• If you are one of the crowd, why do you think Jesus is leaving in a boat? Do you realise that John the Baptist, Jesus’ cousin has just been beheaded? If you had known this would you have followed him in the boat?
  • When you follow the boat, do you run to keep up with it? Do you not want to let Jesus out of your sight? Why did you follow the boat? Were you one of the crowd when he told his parables about the Kingdom of Heaven? Do you want to hear more? Do you want to be healed? Do you just want to be with Jesus?
  • What was Jesus mood like when he started teaching you and healing the sick? Do you notice his compassion, putting others’ needs before his own needs? Do you feel sorry for him attending to such a huge crowd, all wanting some sort of healing?
  • If you are one of the disciples, how do you feel when you realise the huge crowd is following you? Do you feel irritated because you know Jesus is grieving? Do you feel it is only natural because the crowd were hungry for Jesus teaching and healing?
  • How long has Jesus been attending to the crowd? Are you tired and fed up with the crowd and that is why you remind Jesus of the time? Who are you thinking of when you suggest to Jesus that the crowd should be sent away? Jesus? Yourself? The crowd?
  • When Jesus asks you to feed the crowd, what do you think or feel? Do you panic realising that you do not have the enough resources to go round – only five loaves and two fishes? Do you feel Jesus is being unreasonable considering the size of the crowd and the small amount of food? Do you feel sorry for the people but do not know how to help? Do you feel Jesus is testing you? Telling you to have faith, to trust?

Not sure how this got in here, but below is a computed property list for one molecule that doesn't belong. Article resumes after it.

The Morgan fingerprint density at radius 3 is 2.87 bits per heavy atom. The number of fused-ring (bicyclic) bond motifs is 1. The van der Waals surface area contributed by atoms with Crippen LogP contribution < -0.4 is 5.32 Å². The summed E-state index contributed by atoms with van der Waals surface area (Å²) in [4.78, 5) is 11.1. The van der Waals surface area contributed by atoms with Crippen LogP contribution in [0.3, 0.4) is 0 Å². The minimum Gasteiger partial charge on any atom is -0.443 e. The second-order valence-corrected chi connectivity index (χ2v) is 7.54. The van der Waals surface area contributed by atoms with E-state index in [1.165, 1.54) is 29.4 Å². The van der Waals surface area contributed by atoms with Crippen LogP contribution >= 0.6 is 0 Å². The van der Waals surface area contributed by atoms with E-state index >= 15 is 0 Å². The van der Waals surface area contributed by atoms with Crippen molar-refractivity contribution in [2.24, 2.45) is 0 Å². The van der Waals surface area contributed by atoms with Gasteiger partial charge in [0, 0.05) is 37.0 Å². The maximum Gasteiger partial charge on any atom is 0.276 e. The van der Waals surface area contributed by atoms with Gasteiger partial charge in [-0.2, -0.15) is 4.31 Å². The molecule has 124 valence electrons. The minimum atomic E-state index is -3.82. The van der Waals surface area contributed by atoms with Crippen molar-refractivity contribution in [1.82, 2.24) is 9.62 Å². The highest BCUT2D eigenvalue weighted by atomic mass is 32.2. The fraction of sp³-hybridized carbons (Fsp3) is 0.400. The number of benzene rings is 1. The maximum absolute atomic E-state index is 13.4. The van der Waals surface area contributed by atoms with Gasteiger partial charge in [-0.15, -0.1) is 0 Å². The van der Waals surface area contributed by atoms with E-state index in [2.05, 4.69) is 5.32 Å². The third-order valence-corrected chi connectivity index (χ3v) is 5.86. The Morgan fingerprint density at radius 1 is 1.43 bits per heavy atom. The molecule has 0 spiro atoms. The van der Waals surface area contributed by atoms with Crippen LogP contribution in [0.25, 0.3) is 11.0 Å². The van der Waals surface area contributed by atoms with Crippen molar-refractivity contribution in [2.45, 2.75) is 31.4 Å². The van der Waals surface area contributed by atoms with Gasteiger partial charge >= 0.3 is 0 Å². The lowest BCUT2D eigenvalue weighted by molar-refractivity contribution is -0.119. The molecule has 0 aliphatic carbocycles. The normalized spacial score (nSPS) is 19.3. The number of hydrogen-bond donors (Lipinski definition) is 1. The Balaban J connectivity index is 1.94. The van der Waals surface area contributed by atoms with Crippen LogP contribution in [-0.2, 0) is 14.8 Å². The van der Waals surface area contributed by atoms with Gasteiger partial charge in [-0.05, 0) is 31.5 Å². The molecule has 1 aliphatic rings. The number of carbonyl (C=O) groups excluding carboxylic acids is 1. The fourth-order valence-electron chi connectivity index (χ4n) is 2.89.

• You watch Jesus taking the five loaves and two fishes, raising his eyes to heaven and blessing them. Do you realise something miraculous is going to happen? Do you feel the love God has for his people at that moment in time? What do you then think when after Jesus telling you to feed the people, he now asks you again to feed the people with the food he has just blessed?
  • If you are one of the crowd, how do you react to this miracle? What impact does this miracle you are witnessing, being a part of, make on your life? Has this miracle you have witnessed and meal you have just partaken in changed your life? How has it changed your life? Has your hunger been satisfied or has this miracle left you hungry for more? Do you see this as a gift from God?
  • Why do you think that Jesus asks his disciples to collect what has not been eaten? Do you think it is because you can eat it later or do you think there is something more e.g. the gift from God should not be wasted?
  • When you go home, do you share this miracle with others? You have just experienced God’s love for his people and He has given you a gift. Do you want to share this gift?

Speak to Jesus about what is going on in your mind and heart. Ask him to help you understand the miracle you have just witnessed and the gift you have just received.


Let us now share what we thought, felt etc. only if you are comfortable to do so.

End Prayer

Suscipe of St. Ignatius of Loyola

Take, Lord, and receive all my liberty,
my memory, my understanding,
and my entire will,
All I have and call my own.
You have given all to me.
To you, Lord, I return it.
Everything is yours; do with it what you will.
Give me only your love and your grace,
that is enough for me.

Scripture texts: from the Jerusalem Bible 1966 by Dartington Longman & Todd Ltd and Doubleday and Company Ltd